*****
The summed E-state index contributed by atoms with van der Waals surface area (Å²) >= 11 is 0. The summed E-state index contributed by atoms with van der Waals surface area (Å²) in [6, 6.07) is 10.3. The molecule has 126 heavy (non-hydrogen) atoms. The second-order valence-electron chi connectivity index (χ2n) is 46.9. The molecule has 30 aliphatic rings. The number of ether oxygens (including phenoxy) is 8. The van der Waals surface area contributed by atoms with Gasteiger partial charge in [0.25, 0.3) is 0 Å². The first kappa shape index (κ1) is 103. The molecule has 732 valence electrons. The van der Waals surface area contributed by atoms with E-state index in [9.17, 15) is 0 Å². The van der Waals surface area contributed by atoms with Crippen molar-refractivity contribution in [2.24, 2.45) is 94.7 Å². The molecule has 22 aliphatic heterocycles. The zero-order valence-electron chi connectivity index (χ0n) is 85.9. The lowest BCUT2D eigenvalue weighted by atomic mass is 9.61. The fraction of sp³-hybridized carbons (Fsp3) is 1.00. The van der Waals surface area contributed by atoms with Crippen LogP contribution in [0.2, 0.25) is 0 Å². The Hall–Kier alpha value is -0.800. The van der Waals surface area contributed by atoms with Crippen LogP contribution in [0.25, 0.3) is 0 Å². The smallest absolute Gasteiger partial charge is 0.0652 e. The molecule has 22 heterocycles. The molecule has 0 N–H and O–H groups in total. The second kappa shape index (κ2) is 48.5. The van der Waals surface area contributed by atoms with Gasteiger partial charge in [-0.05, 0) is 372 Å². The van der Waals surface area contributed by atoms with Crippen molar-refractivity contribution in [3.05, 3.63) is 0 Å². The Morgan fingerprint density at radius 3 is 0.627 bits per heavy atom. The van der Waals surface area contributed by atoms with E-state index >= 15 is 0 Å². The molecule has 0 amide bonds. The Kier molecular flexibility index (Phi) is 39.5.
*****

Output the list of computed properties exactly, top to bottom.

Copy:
The summed E-state index contributed by atoms with van der Waals surface area (Å²) >= 11 is 0. The summed E-state index contributed by atoms with van der Waals surface area (Å²) in [6, 6.07) is 10.3. The molecule has 126 heavy (non-hydrogen) atoms. The second-order valence-electron chi connectivity index (χ2n) is 46.9. The molecule has 30 aliphatic rings. The number of ether oxygens (including phenoxy) is 8. The van der Waals surface area contributed by atoms with Gasteiger partial charge in [0.25, 0.3) is 0 Å². The first kappa shape index (κ1) is 103. The molecule has 732 valence electrons. The van der Waals surface area contributed by atoms with E-state index in [9.17, 15) is 0 Å². The van der Waals surface area contributed by atoms with Crippen molar-refractivity contribution in [2.24, 2.45) is 94.7 Å². The molecule has 22 aliphatic heterocycles. The zero-order valence-electron chi connectivity index (χ0n) is 85.9. The lowest BCUT2D eigenvalue weighted by atomic mass is 9.61. The fraction of sp³-hybridized carbons (Fsp3) is 1.00. The van der Waals surface area contributed by atoms with Crippen LogP contribution in [0.2, 0.25) is 0 Å². The Hall–Kier alpha value is -0.800. The van der Waals surface area contributed by atoms with Crippen LogP contribution in [0.25, 0.3) is 0 Å². The smallest absolute Gasteiger partial charge is 0.0652 e. The molecule has 22 heterocycles. The molecule has 0 N–H and O–H groups in total. The second kappa shape index (κ2) is 48.5. The van der Waals surface area contributed by atoms with Gasteiger partial charge in [-0.05, 0) is 372 Å². The van der Waals surface area contributed by atoms with Crippen molar-refractivity contribution in [3.05, 3.63) is 0 Å². The Morgan fingerprint density at radius 3 is 0.627 bits per heavy atom. The van der Waals surface area contributed by atoms with E-state index >= 15 is 0 Å². The molecule has 0 amide bonds. The Kier molecular flexibility index (Phi) is 39.5.